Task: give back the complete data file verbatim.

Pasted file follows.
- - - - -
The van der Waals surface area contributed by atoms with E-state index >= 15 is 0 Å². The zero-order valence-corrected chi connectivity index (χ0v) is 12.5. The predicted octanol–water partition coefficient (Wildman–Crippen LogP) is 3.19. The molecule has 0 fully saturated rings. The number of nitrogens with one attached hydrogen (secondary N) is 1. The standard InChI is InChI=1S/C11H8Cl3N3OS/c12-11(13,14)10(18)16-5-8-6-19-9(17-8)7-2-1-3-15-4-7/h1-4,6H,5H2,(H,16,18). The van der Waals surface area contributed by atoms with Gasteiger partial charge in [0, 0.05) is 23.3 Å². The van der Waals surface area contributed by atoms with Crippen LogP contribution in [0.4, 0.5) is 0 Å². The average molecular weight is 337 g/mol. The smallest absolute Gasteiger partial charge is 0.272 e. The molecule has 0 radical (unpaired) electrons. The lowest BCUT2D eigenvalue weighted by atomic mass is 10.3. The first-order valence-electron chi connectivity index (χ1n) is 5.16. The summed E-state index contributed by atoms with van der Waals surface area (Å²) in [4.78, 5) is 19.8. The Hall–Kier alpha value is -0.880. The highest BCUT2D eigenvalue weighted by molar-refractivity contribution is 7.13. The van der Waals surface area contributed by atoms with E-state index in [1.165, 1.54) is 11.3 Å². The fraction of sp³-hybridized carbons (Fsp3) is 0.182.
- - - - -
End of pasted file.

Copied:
The van der Waals surface area contributed by atoms with E-state index >= 15 is 0 Å². The zero-order valence-corrected chi connectivity index (χ0v) is 12.5. The predicted octanol–water partition coefficient (Wildman–Crippen LogP) is 3.19. The molecule has 0 fully saturated rings. The number of nitrogens with one attached hydrogen (secondary N) is 1. The standard InChI is InChI=1S/C11H8Cl3N3OS/c12-11(13,14)10(18)16-5-8-6-19-9(17-8)7-2-1-3-15-4-7/h1-4,6H,5H2,(H,16,18). The van der Waals surface area contributed by atoms with Gasteiger partial charge in [0, 0.05) is 23.3 Å². The van der Waals surface area contributed by atoms with Crippen LogP contribution in [0.4, 0.5) is 0 Å². The average molecular weight is 337 g/mol. The smallest absolute Gasteiger partial charge is 0.272 e. The molecule has 0 radical (unpaired) electrons. The lowest BCUT2D eigenvalue weighted by atomic mass is 10.3. The first-order valence-electron chi connectivity index (χ1n) is 5.16. The summed E-state index contributed by atoms with van der Waals surface area (Å²) in [4.78, 5) is 19.8. The Hall–Kier alpha value is -0.880. The highest BCUT2D eigenvalue weighted by molar-refractivity contribution is 7.13. The van der Waals surface area contributed by atoms with E-state index in [1.165, 1.54) is 11.3 Å². The fraction of sp³-hybridized carbons (Fsp3) is 0.182.